Grandaddy said that at that point he couldn't help but take a step back. It wasn't the loveliness of her breath that did it, although it could have. It was the furtive movement he began to see out of the corners of his eyes, secret rustlings that made the hairs on the back of his neck twitch. “Right, Ma'am.” With that, Grandaddy turned smartly on his heel, marched back to his patrol vehicle, and got the flying gently caress out of there.
Needless to say, the Mayor had a fit. He made Grandaddy get a few of the boys together and go with him back to Old Lady Carbuncle's place. This time, she came right out on the porch and looked Grandaddy square in the eye. “I thought I told you to leave!” she screamed.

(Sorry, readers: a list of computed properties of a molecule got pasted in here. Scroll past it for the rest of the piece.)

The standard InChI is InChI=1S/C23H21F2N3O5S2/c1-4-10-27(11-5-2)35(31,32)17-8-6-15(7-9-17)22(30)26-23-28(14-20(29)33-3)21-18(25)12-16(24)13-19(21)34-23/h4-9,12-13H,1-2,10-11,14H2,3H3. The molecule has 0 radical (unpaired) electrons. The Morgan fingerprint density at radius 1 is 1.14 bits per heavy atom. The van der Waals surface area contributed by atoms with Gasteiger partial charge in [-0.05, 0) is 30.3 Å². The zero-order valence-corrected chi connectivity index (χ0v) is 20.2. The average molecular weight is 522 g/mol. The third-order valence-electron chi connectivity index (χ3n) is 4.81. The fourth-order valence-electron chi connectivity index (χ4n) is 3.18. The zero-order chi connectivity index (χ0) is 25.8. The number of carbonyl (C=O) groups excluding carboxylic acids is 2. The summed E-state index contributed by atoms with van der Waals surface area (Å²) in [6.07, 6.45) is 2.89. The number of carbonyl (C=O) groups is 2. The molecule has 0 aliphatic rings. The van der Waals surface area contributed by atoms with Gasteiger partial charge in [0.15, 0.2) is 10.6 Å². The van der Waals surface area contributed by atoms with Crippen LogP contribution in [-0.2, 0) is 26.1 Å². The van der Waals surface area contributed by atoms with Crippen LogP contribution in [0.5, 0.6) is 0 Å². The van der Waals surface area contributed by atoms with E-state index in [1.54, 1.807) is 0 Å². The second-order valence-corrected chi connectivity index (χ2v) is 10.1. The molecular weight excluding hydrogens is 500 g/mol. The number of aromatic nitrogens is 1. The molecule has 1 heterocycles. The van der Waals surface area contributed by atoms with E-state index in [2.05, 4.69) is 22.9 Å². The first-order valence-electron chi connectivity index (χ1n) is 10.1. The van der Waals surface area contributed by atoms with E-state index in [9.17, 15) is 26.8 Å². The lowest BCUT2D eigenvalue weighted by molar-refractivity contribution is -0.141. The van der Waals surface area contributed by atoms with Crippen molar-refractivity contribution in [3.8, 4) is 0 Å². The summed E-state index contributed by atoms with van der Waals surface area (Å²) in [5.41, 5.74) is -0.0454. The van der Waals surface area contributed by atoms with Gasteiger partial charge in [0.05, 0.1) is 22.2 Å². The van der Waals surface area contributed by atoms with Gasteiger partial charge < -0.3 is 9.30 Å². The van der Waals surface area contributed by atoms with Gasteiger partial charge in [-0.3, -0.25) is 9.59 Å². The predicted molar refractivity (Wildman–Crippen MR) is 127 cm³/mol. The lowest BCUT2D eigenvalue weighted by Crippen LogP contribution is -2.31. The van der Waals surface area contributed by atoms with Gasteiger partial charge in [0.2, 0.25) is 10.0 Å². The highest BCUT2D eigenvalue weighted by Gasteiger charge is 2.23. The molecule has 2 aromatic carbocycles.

“I made that pussy come back!” shouted the Mayer, stepping right into her face. “Now you'd better leave or I'm gonna have you thrown into that dump over there like the garbage you are!”
Old Lady Carbuncle eyed Grandaddy for a minute then spat a stream of tobacco juice all over the Mayor's shoe. “Luckily for him you're telling the truth. He will be spared.”
The Mayor had about enough time for his face to shift from 'angry' to 'confused' to 'terrified' before the things came out of the dump and ate him. Someone else managed to draw steel and get a shot off before being ripped apart, but I don't know who it was. Grandaddy could never quite pin down exactly what the little demons looked like. All he saw were a hundred hungry, biting mouths as they leaped from the surface of the garbage, each taking a ragged bite before plunging back in. All they left were a couple splotches of blood and a gold tooth.